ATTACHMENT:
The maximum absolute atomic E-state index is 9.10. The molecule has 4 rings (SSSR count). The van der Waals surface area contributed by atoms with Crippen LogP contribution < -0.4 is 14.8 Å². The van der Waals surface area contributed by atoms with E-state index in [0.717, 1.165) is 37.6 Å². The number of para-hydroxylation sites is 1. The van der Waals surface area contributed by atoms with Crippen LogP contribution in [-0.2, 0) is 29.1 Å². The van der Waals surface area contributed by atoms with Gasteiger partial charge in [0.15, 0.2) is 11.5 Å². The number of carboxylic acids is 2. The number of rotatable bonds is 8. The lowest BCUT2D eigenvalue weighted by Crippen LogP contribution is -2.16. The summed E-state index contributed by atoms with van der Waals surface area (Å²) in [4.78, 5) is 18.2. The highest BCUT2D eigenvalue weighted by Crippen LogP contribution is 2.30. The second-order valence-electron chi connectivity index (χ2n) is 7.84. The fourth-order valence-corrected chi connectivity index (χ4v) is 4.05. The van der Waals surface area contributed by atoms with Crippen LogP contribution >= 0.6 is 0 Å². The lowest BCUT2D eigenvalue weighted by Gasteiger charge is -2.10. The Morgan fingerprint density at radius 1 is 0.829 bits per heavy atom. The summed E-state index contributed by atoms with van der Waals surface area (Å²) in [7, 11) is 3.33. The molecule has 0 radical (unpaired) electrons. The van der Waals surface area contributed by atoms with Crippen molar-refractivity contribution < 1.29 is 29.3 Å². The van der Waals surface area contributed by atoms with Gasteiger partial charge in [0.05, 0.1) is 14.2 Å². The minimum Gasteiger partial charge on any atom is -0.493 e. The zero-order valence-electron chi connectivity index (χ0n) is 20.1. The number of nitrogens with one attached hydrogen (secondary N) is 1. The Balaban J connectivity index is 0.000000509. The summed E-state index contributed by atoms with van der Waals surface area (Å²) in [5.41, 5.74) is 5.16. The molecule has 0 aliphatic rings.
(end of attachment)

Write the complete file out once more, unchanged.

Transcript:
The maximum absolute atomic E-state index is 9.10. The molecule has 4 rings (SSSR count). The van der Waals surface area contributed by atoms with Crippen LogP contribution < -0.4 is 14.8 Å². The van der Waals surface area contributed by atoms with E-state index in [0.717, 1.165) is 37.6 Å². The number of para-hydroxylation sites is 1. The van der Waals surface area contributed by atoms with Crippen LogP contribution in [-0.2, 0) is 29.1 Å². The van der Waals surface area contributed by atoms with Gasteiger partial charge in [0.15, 0.2) is 11.5 Å². The number of carboxylic acids is 2. The number of rotatable bonds is 8. The lowest BCUT2D eigenvalue weighted by Crippen LogP contribution is -2.16. The summed E-state index contributed by atoms with van der Waals surface area (Å²) in [4.78, 5) is 18.2. The highest BCUT2D eigenvalue weighted by Crippen LogP contribution is 2.30. The second-order valence-electron chi connectivity index (χ2n) is 7.84. The fourth-order valence-corrected chi connectivity index (χ4v) is 4.05. The van der Waals surface area contributed by atoms with Crippen LogP contribution >= 0.6 is 0 Å². The lowest BCUT2D eigenvalue weighted by Gasteiger charge is -2.10. The Morgan fingerprint density at radius 1 is 0.829 bits per heavy atom. The summed E-state index contributed by atoms with van der Waals surface area (Å²) in [7, 11) is 3.33. The molecule has 0 radical (unpaired) electrons. The van der Waals surface area contributed by atoms with Crippen molar-refractivity contribution < 1.29 is 29.3 Å². The van der Waals surface area contributed by atoms with Gasteiger partial charge in [0.05, 0.1) is 14.2 Å². The minimum Gasteiger partial charge on any atom is -0.493 e. The zero-order valence-electron chi connectivity index (χ0n) is 20.1. The number of nitrogens with one attached hydrogen (secondary N) is 1. The Balaban J connectivity index is 0.000000509. The summed E-state index contributed by atoms with van der Waals surface area (Å²) in [5.41, 5.74) is 5.16. The molecule has 0 aliphatic rings.